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November 18, 2010

Ambulatory surgery centers offer another option

by admin

by Erin Snelgrove
Yakima Herald-Republic


ANDY SAWYER/Yakima Herald-Republic
Orthopedic hand surgeon John Adkison, left, marks Patricia McGinty’s arm where he will perform surgery for carpal tunnel syndrome while LPN Joye Dunn prepares McGinty for the procedure at Yakima Ambulatory Surgical Center in Yakima, Wash. Friday, Sept. 17, 2010.


YAKIMA, Wash. — In the past three years, Patricia McGinty of Yakima has had surgeries on her neck, back, shoulders and wrists. For the big stuff, she goes to hospitals. But for minor surgeries — like fixing the numbness in her hands caused by carpal tunnel syndrome — she heads to Yakima Ambulatory Surgical Center. Not only is the staff qualified, she says, but she appreciates the added convenience the center provides.

“You’re just in and out,” the 67-year-old retired nurse said. “There are less people, less confusion, less everything. … They are safe. They have very high standards.”

McGinty is a part of a growing number of people who frequent ambulatory surgical centers for everything from colonoscopies and breast augmentations to cataract and knee surgeries — which, depending on the procedure, can save them money. With less administrative overhead and contracts that often mandate cheaper rates, advocates say the centers perform the same procedures for far less than federally subsidized hospitals. The facilities also boast a small rate of infections, a nurse-to-patient ratio of at least 1-to-1 and outcomes as good or better than hospitals.

“The beauty of this model is it’s small, it’s nimble and it’s efficient,” said Rob Schwartz, executive director of the Washington Ambulatory Surgery Center Association. “If you do something enough times, you should get good at it. And you do.”

But some hospital officials question the safety of such centers and argue that additional oversight is needed. Cindi Butcher, chief operating officer for Yakima Regional Cardiac and Care Center, said in an e-mail that ambulatory surgical centers are a good option for some patients, but those with underlying health conditions may experience a better outcome in a hospital environment. Tammy Smeback, director of surgery for Yakima Valley Memorial Hospital, agrees, adding that patients need to take many factors into account before deciding where to seek treatment.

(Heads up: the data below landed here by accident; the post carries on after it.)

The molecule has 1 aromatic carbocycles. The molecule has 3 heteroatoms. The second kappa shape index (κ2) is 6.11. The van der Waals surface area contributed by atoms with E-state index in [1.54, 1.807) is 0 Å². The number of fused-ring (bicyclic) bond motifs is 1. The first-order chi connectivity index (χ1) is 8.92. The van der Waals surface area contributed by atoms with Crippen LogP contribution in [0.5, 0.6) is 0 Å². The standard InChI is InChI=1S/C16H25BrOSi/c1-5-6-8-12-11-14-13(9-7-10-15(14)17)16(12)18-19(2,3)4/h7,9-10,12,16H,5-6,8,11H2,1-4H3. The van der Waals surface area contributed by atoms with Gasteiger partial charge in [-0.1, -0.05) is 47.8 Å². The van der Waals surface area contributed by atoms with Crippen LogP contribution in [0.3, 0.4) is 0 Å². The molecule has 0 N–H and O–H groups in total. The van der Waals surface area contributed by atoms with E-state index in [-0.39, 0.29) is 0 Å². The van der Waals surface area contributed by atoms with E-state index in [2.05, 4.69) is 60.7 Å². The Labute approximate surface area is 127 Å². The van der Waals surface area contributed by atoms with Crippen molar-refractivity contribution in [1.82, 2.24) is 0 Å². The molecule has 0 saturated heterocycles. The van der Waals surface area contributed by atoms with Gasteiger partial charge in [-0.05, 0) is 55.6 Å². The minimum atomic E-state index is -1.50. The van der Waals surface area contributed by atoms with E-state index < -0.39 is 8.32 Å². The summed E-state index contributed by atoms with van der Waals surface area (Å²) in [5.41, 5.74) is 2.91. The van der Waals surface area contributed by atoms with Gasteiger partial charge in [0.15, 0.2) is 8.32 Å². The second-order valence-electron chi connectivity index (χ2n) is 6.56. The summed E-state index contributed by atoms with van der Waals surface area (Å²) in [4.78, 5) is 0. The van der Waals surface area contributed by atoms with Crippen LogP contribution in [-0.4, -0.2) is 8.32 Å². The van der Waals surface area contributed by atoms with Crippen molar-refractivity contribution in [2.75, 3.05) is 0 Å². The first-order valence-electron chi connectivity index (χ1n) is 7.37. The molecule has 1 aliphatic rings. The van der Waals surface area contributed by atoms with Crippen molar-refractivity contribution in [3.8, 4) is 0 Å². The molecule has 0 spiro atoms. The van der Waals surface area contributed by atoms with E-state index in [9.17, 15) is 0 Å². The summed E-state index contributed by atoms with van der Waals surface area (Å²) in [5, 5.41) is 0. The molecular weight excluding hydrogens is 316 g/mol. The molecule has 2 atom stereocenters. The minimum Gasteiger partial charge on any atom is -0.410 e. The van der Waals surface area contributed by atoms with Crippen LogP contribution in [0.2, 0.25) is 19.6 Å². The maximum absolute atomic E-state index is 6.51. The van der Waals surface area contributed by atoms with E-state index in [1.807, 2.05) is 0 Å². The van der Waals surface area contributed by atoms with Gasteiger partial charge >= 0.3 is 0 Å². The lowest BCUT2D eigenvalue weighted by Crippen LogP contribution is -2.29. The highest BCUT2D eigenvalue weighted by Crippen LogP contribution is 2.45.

“There is truly a place for both,” she said. “If it’s something where you’re planning to go home, (ambulatory surgical centers) are the place to go if you can. If you need to stay (to recuperate), the hospital is probably a better option for you.”

Ambulatory surgical centers are medical facilities that specialize in elective, same-day or outpatient procedures. They do not offer emergency care, and patients are not admitted because they are well enough to go home after the procedures. The facilities are different from urgent care and community health centers in that patients are referred there or they are operated on by a specialist who has privileges there. These centers also maintain dedicated operating rooms. They are typically owned by hospitals, physicians or hospitals and doctors. Since the 1970s, more than 5,000 surgery centers have opened across the nation, about 300 of which are in Washington.

In Yakima County, there’s an ambulatory surgical center at Memorial and there are several others owned by physicians who specialize in fields such as urology and ophthalmology. Yakima Ambulatory Surgical Center is the only physician-owned, multispecialty care center. It opened in 1998 and averages 3,500 surgeries a year. It has 30 full-time staff members and several part-time workers. All the doctors have privileges at either one or both Yakima hospitals.